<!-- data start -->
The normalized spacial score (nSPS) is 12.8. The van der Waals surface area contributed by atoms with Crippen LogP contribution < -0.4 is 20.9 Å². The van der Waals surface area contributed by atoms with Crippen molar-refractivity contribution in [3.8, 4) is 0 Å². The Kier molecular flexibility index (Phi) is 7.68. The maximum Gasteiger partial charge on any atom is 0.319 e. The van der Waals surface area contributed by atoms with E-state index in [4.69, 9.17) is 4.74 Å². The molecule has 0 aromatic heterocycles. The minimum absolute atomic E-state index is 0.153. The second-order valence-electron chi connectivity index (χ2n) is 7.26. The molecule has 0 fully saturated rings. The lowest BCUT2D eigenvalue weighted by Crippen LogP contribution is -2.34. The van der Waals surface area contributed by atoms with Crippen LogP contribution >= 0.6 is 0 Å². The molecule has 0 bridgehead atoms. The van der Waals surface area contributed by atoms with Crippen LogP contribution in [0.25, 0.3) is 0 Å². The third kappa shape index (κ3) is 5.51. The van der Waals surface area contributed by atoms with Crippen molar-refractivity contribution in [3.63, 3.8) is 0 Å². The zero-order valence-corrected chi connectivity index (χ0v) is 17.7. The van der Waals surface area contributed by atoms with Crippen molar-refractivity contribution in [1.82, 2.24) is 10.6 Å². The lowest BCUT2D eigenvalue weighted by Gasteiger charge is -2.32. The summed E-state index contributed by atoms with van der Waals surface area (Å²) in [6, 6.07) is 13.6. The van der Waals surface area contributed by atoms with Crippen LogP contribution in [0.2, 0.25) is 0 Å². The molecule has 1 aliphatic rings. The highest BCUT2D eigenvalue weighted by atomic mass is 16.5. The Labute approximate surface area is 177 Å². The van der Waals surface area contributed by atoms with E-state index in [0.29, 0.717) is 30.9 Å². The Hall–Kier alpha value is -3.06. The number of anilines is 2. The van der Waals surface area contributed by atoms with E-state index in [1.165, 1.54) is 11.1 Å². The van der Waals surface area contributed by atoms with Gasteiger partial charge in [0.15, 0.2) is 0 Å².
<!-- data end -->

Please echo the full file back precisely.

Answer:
The normalized spacial score (nSPS) is 12.8. The van der Waals surface area contributed by atoms with Crippen LogP contribution < -0.4 is 20.9 Å². The van der Waals surface area contributed by atoms with Crippen molar-refractivity contribution in [3.8, 4) is 0 Å². The Kier molecular flexibility index (Phi) is 7.68. The maximum Gasteiger partial charge on any atom is 0.319 e. The van der Waals surface area contributed by atoms with E-state index in [4.69, 9.17) is 4.74 Å². The molecule has 0 aromatic heterocycles. The minimum absolute atomic E-state index is 0.153. The second-order valence-electron chi connectivity index (χ2n) is 7.26. The molecule has 0 fully saturated rings. The lowest BCUT2D eigenvalue weighted by Crippen LogP contribution is -2.34. The van der Waals surface area contributed by atoms with Crippen LogP contribution >= 0.6 is 0 Å². The molecule has 0 bridgehead atoms. The van der Waals surface area contributed by atoms with Crippen LogP contribution in [0.25, 0.3) is 0 Å². The third kappa shape index (κ3) is 5.51. The van der Waals surface area contributed by atoms with Crippen molar-refractivity contribution in [3.63, 3.8) is 0 Å². The zero-order valence-corrected chi connectivity index (χ0v) is 17.7. The van der Waals surface area contributed by atoms with Crippen molar-refractivity contribution in [1.82, 2.24) is 10.6 Å². The lowest BCUT2D eigenvalue weighted by Gasteiger charge is -2.32. The summed E-state index contributed by atoms with van der Waals surface area (Å²) in [6, 6.07) is 13.6. The van der Waals surface area contributed by atoms with Crippen LogP contribution in [0.2, 0.25) is 0 Å². The molecule has 1 aliphatic rings. The highest BCUT2D eigenvalue weighted by atomic mass is 16.5. The Labute approximate surface area is 177 Å². The van der Waals surface area contributed by atoms with E-state index in [0.29, 0.717) is 30.9 Å². The Hall–Kier alpha value is -3.06. The number of anilines is 2. The van der Waals surface area contributed by atoms with E-state index in [1.165, 1.54) is 11.1 Å². The van der Waals surface area contributed by atoms with Gasteiger partial charge in [0.15, 0.2) is 0 Å².